Krasnodar, 22 July. Today we are interviewing Aleksandr Kolesnik, Acting Director of the Regional Centre for Monitoring and Forecast of Emergency Situations.
Q.: Will you prove the thought that this summer has not gotten off to a great start?
A.: Summer has always been an unpredictable season in the Kuban region due to its peculiarities. What I mean is presence of two seas, mountain ranges, uplands and plains. I would say that such summer is more typical than abnormal for our region. We can experience all possible natural disasters – tornadoes, floods, hailstorms, droughts, etc. – except for tsunamis, because we do not have ocean or mighty seismic activity here (we do have the latter, which fortunately has not been very strong so far). Besides, the peak of the warming of the Black Sea coincides with tornado activity in our region.
Q.: If holidaymakers see a tornado somewhere far above the sea, should they keep calm?
A.: There were cases when tornadoes went ashore, brining big risks to the people. Say, in 1990 a tornado came ashore and went up the Tuapse River. Another recorded fact was Shirokaya Balka, Novorossiysk, in 2002. Fortunately, such phenomena are rare. Bearing in mind how dangerous they could be, we were very lucky. As for thunderstorms, the energy of a usual storm equals to 13 nuclear bombs; the force of a gale equals to 500,000 nuclear bombs – but tornadoes are even mightier, so any calculations would just prove our full helplessness against such a forceAll reasonable humans must understand it and think of their and other people’s safety and go to a safer place, better a permanent structure rather than trying to shoot a striking video.
Q.: The Emergencies Ministry sends out telephone warnings about risks of sea-bathing in a windstorm, but people keep on going to sea and permit their kids to do so. The result is tragic deaths, sometimes of entire families. Is there a way-out from this situation?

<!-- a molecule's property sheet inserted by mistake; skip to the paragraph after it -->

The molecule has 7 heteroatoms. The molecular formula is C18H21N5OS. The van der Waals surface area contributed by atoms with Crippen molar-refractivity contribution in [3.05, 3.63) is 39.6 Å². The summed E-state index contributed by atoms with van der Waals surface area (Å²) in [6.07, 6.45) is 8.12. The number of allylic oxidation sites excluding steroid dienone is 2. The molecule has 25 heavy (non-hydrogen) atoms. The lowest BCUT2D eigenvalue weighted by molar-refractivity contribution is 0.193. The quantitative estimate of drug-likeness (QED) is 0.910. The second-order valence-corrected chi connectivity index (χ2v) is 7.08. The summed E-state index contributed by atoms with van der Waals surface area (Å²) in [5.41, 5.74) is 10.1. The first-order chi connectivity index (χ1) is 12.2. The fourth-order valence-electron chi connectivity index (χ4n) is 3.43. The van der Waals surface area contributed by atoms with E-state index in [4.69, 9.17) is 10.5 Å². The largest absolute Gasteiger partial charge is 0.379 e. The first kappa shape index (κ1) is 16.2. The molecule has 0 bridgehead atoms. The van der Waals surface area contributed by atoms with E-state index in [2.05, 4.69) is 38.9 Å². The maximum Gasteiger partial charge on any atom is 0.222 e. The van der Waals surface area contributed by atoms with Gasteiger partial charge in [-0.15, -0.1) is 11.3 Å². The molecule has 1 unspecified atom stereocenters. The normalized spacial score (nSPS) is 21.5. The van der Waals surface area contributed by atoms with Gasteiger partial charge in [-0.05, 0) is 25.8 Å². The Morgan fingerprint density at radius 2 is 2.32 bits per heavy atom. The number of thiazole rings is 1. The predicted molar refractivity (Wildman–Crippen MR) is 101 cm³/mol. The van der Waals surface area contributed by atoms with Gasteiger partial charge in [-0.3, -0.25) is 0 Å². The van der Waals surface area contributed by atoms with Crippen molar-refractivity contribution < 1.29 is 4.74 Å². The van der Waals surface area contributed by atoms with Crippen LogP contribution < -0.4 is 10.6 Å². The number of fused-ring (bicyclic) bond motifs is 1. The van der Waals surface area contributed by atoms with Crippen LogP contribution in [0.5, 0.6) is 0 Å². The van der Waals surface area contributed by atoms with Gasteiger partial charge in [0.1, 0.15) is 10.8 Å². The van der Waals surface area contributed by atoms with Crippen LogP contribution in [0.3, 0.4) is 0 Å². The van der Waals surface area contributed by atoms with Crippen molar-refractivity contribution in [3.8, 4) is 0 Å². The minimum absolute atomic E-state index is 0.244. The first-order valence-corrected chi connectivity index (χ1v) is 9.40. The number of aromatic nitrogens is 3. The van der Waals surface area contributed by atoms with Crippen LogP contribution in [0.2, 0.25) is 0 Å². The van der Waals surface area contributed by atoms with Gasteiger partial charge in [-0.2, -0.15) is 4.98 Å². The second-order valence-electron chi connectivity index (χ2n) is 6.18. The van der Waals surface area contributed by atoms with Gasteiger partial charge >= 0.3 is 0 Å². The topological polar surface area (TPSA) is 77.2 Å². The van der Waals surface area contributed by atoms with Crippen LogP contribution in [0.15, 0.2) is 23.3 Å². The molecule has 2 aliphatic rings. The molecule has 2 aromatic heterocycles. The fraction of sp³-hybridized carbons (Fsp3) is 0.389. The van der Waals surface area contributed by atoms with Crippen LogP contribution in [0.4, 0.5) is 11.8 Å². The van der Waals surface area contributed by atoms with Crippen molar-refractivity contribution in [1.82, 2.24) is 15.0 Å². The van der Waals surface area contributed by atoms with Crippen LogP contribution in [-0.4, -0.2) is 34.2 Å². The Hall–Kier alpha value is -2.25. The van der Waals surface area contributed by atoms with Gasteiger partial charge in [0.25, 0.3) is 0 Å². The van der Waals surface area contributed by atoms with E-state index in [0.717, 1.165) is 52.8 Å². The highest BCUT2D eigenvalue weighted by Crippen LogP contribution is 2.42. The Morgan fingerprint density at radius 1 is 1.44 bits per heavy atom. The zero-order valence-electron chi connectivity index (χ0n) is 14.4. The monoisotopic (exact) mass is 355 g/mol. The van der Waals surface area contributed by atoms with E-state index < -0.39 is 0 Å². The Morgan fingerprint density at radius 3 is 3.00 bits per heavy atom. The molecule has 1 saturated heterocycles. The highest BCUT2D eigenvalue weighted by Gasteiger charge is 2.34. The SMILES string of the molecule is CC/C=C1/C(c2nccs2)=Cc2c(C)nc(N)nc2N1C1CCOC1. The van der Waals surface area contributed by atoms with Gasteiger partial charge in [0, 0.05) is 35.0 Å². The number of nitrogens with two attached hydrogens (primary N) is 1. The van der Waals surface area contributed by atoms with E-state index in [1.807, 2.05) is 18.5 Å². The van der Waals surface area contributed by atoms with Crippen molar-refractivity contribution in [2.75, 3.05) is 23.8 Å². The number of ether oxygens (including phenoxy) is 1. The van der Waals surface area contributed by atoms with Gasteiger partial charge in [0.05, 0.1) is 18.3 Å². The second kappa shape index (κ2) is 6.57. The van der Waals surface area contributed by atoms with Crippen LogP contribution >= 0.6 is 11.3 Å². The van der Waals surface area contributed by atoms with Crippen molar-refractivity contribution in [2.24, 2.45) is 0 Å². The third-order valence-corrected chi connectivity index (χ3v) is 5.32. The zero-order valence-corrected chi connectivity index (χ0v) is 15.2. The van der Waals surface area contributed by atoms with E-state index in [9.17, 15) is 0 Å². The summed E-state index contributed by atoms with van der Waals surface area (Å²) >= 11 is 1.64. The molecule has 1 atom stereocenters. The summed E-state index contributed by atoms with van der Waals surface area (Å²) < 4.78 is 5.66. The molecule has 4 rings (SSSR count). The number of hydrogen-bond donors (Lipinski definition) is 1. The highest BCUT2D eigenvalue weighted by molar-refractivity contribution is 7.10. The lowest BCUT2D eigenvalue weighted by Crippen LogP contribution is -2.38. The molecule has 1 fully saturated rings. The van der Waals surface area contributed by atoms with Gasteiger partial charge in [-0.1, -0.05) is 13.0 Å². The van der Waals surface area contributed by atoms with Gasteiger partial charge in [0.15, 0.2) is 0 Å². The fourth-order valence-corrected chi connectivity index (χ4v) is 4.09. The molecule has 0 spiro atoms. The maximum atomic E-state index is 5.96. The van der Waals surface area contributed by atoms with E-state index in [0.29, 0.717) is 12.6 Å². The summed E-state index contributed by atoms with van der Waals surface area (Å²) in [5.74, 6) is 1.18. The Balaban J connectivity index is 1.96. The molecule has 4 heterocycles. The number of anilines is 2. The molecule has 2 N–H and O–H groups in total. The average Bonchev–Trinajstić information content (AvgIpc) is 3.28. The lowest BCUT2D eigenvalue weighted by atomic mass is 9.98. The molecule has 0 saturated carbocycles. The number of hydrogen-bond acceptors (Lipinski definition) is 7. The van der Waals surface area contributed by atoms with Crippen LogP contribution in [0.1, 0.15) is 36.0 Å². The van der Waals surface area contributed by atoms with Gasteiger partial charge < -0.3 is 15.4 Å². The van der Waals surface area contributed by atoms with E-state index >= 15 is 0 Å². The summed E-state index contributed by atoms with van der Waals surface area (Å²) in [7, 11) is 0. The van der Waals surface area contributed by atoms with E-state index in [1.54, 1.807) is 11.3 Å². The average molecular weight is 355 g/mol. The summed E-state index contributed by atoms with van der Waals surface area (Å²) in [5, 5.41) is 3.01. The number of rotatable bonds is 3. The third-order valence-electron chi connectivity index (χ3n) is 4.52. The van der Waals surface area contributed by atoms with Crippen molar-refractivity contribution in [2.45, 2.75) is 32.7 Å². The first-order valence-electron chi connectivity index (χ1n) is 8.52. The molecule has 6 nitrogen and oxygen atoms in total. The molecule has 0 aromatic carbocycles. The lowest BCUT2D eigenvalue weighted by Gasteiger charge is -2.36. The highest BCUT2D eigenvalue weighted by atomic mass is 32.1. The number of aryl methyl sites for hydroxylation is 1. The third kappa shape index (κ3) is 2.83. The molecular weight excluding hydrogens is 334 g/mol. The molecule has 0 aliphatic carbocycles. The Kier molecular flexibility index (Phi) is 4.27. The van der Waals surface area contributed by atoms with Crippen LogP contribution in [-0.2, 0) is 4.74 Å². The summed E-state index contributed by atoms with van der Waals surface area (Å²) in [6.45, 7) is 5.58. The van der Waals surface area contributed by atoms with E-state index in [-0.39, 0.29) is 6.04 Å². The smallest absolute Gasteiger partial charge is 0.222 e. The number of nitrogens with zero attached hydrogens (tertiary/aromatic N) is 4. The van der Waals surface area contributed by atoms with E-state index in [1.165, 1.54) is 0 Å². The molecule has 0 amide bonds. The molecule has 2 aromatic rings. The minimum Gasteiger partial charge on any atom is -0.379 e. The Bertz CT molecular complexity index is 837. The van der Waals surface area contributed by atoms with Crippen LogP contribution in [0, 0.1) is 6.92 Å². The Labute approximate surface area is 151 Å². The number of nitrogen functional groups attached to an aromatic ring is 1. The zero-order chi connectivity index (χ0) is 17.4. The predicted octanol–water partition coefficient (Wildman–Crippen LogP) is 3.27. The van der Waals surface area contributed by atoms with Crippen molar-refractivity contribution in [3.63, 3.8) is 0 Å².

A.: Regretfully, some people tend to think that contemporary human beings are almighty and they do not have to fear natural elements. Some would even express a negative reaction to such warning – thinking that somebody wants to curb their freedom or interfere with their recreation; others would regret their time and money and would not want to change their plans. I would also like to draw attention to the fact that we live in well-developed technospheric time, so that the number of incidents in the region is growing every year. It means that the number of victims would also be growing, unless the society would begin to take the dangers and protection measures as serious as possible.
Q.: Can we refer to the phenomena occurred in Sochi and Tuapse earlier this month as underflooding?
A.: According to the GOST, an underflooding is a rise of the water table above the values accepted for a given site, due to a change of the water regime and balance of the area. Speaking about what happened on July 5 and 6, the correct terms would be flooding, or inundation.
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